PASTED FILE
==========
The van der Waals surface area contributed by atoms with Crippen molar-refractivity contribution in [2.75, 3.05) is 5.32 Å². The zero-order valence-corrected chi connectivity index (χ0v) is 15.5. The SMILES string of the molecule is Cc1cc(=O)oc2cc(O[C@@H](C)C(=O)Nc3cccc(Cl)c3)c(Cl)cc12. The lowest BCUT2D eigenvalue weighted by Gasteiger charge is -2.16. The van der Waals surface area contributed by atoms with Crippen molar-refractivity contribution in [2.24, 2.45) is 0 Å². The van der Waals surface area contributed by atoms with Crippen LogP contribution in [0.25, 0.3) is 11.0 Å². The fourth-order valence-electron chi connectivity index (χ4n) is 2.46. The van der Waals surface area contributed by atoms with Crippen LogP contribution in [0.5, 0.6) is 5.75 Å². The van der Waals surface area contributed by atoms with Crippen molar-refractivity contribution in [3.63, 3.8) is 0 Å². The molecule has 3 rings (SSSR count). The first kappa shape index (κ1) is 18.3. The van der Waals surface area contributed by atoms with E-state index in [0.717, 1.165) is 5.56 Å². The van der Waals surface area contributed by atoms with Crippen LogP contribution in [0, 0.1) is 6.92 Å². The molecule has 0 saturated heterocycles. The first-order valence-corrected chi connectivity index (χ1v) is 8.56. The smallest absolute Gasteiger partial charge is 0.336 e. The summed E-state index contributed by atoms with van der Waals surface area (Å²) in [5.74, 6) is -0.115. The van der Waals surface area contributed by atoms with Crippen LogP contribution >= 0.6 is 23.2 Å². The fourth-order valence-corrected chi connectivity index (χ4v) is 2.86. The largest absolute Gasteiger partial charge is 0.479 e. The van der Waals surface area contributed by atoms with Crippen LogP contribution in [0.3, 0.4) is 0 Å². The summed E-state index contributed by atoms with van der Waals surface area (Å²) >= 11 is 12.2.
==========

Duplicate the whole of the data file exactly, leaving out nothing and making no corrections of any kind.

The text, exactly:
The van der Waals surface area contributed by atoms with Crippen molar-refractivity contribution in [2.75, 3.05) is 5.32 Å². The zero-order valence-corrected chi connectivity index (χ0v) is 15.5. The SMILES string of the molecule is Cc1cc(=O)oc2cc(O[C@@H](C)C(=O)Nc3cccc(Cl)c3)c(Cl)cc12. The lowest BCUT2D eigenvalue weighted by Gasteiger charge is -2.16. The van der Waals surface area contributed by atoms with Crippen molar-refractivity contribution in [2.24, 2.45) is 0 Å². The van der Waals surface area contributed by atoms with Crippen LogP contribution in [0.25, 0.3) is 11.0 Å². The fourth-order valence-electron chi connectivity index (χ4n) is 2.46. The van der Waals surface area contributed by atoms with Crippen LogP contribution in [0.5, 0.6) is 5.75 Å². The van der Waals surface area contributed by atoms with Crippen molar-refractivity contribution in [3.63, 3.8) is 0 Å². The molecule has 3 rings (SSSR count). The first kappa shape index (κ1) is 18.3. The van der Waals surface area contributed by atoms with E-state index in [0.717, 1.165) is 5.56 Å². The van der Waals surface area contributed by atoms with Crippen LogP contribution in [0, 0.1) is 6.92 Å². The molecule has 0 saturated heterocycles. The first-order valence-corrected chi connectivity index (χ1v) is 8.56. The smallest absolute Gasteiger partial charge is 0.336 e. The summed E-state index contributed by atoms with van der Waals surface area (Å²) in [5.74, 6) is -0.115. The van der Waals surface area contributed by atoms with Crippen LogP contribution >= 0.6 is 23.2 Å². The fourth-order valence-corrected chi connectivity index (χ4v) is 2.86. The largest absolute Gasteiger partial charge is 0.479 e. The van der Waals surface area contributed by atoms with Crippen LogP contribution in [0.3, 0.4) is 0 Å². The summed E-state index contributed by atoms with van der Waals surface area (Å²) >= 11 is 12.2.